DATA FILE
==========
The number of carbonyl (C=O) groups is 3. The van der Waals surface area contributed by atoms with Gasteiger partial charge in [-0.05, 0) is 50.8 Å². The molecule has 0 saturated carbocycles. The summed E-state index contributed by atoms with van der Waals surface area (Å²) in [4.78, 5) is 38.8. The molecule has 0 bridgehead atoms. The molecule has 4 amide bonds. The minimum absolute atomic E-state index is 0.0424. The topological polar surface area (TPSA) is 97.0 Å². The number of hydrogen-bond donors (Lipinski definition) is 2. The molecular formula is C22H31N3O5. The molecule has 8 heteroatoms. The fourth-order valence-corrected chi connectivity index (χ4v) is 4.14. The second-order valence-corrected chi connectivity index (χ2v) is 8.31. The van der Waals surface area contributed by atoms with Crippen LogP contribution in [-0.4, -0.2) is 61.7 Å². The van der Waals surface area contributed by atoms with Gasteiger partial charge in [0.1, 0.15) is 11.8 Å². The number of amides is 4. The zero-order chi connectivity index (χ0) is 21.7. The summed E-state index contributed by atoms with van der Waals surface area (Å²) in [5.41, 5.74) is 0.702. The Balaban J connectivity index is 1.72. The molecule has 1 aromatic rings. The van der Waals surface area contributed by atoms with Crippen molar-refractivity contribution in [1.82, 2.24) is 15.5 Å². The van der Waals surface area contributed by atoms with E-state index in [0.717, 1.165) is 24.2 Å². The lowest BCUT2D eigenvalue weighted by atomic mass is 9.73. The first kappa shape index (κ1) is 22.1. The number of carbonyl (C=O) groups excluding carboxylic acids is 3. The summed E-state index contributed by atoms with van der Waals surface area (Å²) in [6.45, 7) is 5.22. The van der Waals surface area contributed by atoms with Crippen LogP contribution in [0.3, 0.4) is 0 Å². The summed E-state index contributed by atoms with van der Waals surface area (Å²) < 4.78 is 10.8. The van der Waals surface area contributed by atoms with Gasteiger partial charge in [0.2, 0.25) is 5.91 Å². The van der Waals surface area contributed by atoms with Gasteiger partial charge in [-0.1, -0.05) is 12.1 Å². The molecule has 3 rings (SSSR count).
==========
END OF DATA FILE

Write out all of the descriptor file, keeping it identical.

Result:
The number of carbonyl (C=O) groups is 3. The van der Waals surface area contributed by atoms with Gasteiger partial charge in [-0.05, 0) is 50.8 Å². The molecule has 0 saturated carbocycles. The summed E-state index contributed by atoms with van der Waals surface area (Å²) in [4.78, 5) is 38.8. The molecule has 0 bridgehead atoms. The molecule has 4 amide bonds. The minimum absolute atomic E-state index is 0.0424. The topological polar surface area (TPSA) is 97.0 Å². The number of hydrogen-bond donors (Lipinski definition) is 2. The molecular formula is C22H31N3O5. The molecule has 8 heteroatoms. The fourth-order valence-corrected chi connectivity index (χ4v) is 4.14. The second-order valence-corrected chi connectivity index (χ2v) is 8.31. The van der Waals surface area contributed by atoms with Crippen LogP contribution in [-0.4, -0.2) is 61.7 Å². The van der Waals surface area contributed by atoms with Gasteiger partial charge in [0.1, 0.15) is 11.8 Å². The number of amides is 4. The zero-order chi connectivity index (χ0) is 21.7. The summed E-state index contributed by atoms with van der Waals surface area (Å²) in [5.41, 5.74) is 0.702. The Balaban J connectivity index is 1.72. The molecule has 1 aromatic rings. The van der Waals surface area contributed by atoms with Crippen molar-refractivity contribution in [1.82, 2.24) is 15.5 Å². The van der Waals surface area contributed by atoms with E-state index in [0.717, 1.165) is 24.2 Å². The lowest BCUT2D eigenvalue weighted by atomic mass is 9.73. The first kappa shape index (κ1) is 22.1. The number of carbonyl (C=O) groups excluding carboxylic acids is 3. The summed E-state index contributed by atoms with van der Waals surface area (Å²) in [6.45, 7) is 5.22. The van der Waals surface area contributed by atoms with Crippen LogP contribution in [0.3, 0.4) is 0 Å². The summed E-state index contributed by atoms with van der Waals surface area (Å²) < 4.78 is 10.8. The van der Waals surface area contributed by atoms with Gasteiger partial charge in [0.2, 0.25) is 5.91 Å². The van der Waals surface area contributed by atoms with Gasteiger partial charge in [-0.1, -0.05) is 12.1 Å². The molecule has 3 rings (SSSR count).